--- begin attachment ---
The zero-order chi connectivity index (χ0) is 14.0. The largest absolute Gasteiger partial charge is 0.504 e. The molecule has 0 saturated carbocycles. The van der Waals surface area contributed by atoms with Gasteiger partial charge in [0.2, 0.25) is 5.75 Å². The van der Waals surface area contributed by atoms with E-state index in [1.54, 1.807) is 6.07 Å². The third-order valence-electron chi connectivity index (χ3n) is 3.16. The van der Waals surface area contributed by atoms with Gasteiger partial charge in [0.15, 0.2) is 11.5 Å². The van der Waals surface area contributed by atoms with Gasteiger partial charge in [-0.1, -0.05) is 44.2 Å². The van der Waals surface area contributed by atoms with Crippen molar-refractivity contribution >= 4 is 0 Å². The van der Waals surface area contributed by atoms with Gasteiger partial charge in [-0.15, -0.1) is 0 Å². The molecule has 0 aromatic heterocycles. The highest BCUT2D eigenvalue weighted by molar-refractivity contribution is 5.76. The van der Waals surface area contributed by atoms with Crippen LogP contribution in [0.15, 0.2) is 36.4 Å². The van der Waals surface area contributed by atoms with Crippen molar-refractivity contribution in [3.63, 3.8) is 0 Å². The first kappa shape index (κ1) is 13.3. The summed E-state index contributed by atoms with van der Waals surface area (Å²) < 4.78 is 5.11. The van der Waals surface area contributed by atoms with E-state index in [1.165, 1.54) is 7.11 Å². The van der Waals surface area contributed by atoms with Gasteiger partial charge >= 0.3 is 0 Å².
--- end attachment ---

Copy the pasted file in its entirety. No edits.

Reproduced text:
The zero-order chi connectivity index (χ0) is 14.0. The largest absolute Gasteiger partial charge is 0.504 e. The molecule has 0 saturated carbocycles. The van der Waals surface area contributed by atoms with Gasteiger partial charge in [0.2, 0.25) is 5.75 Å². The van der Waals surface area contributed by atoms with E-state index in [1.54, 1.807) is 6.07 Å². The third-order valence-electron chi connectivity index (χ3n) is 3.16. The van der Waals surface area contributed by atoms with Gasteiger partial charge in [0.15, 0.2) is 11.5 Å². The van der Waals surface area contributed by atoms with Gasteiger partial charge in [-0.1, -0.05) is 44.2 Å². The van der Waals surface area contributed by atoms with Crippen molar-refractivity contribution >= 4 is 0 Å². The van der Waals surface area contributed by atoms with Gasteiger partial charge in [-0.15, -0.1) is 0 Å². The molecule has 0 aromatic heterocycles. The highest BCUT2D eigenvalue weighted by molar-refractivity contribution is 5.76. The van der Waals surface area contributed by atoms with Crippen LogP contribution in [0.15, 0.2) is 36.4 Å². The van der Waals surface area contributed by atoms with Crippen molar-refractivity contribution in [3.63, 3.8) is 0 Å². The first kappa shape index (κ1) is 13.3. The summed E-state index contributed by atoms with van der Waals surface area (Å²) < 4.78 is 5.11. The van der Waals surface area contributed by atoms with E-state index in [1.165, 1.54) is 7.11 Å². The van der Waals surface area contributed by atoms with Gasteiger partial charge >= 0.3 is 0 Å².